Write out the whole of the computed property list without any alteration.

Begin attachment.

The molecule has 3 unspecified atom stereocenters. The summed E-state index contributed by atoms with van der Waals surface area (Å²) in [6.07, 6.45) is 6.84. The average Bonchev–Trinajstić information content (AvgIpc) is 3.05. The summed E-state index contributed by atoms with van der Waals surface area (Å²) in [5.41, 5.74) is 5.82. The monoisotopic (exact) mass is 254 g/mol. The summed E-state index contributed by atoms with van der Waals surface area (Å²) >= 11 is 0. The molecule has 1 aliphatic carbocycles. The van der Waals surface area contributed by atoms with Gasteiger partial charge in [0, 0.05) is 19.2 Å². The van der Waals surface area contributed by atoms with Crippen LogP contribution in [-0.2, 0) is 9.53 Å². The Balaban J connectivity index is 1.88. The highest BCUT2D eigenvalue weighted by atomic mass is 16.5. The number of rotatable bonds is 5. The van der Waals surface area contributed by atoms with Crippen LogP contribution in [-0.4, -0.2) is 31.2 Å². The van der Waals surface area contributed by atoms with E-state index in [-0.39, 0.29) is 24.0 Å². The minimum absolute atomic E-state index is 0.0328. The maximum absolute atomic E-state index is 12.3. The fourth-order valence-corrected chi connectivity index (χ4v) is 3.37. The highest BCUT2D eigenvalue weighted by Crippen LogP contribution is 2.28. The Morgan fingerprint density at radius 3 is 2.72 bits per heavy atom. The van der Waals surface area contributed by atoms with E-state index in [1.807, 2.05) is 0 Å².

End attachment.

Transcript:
The molecule has 3 unspecified atom stereocenters. The summed E-state index contributed by atoms with van der Waals surface area (Å²) in [6.07, 6.45) is 6.84. The average Bonchev–Trinajstić information content (AvgIpc) is 3.05. The summed E-state index contributed by atoms with van der Waals surface area (Å²) in [5.41, 5.74) is 5.82. The monoisotopic (exact) mass is 254 g/mol. The summed E-state index contributed by atoms with van der Waals surface area (Å²) >= 11 is 0. The molecule has 1 aliphatic carbocycles. The van der Waals surface area contributed by atoms with Gasteiger partial charge in [0, 0.05) is 19.2 Å². The van der Waals surface area contributed by atoms with Crippen LogP contribution in [-0.2, 0) is 9.53 Å². The Balaban J connectivity index is 1.88. The highest BCUT2D eigenvalue weighted by atomic mass is 16.5. The number of rotatable bonds is 5. The van der Waals surface area contributed by atoms with Crippen LogP contribution in [-0.4, -0.2) is 31.2 Å². The van der Waals surface area contributed by atoms with E-state index in [-0.39, 0.29) is 24.0 Å². The minimum absolute atomic E-state index is 0.0328. The maximum absolute atomic E-state index is 12.3. The fourth-order valence-corrected chi connectivity index (χ4v) is 3.37. The highest BCUT2D eigenvalue weighted by Crippen LogP contribution is 2.28. The Morgan fingerprint density at radius 3 is 2.72 bits per heavy atom. The van der Waals surface area contributed by atoms with E-state index in [1.807, 2.05) is 0 Å².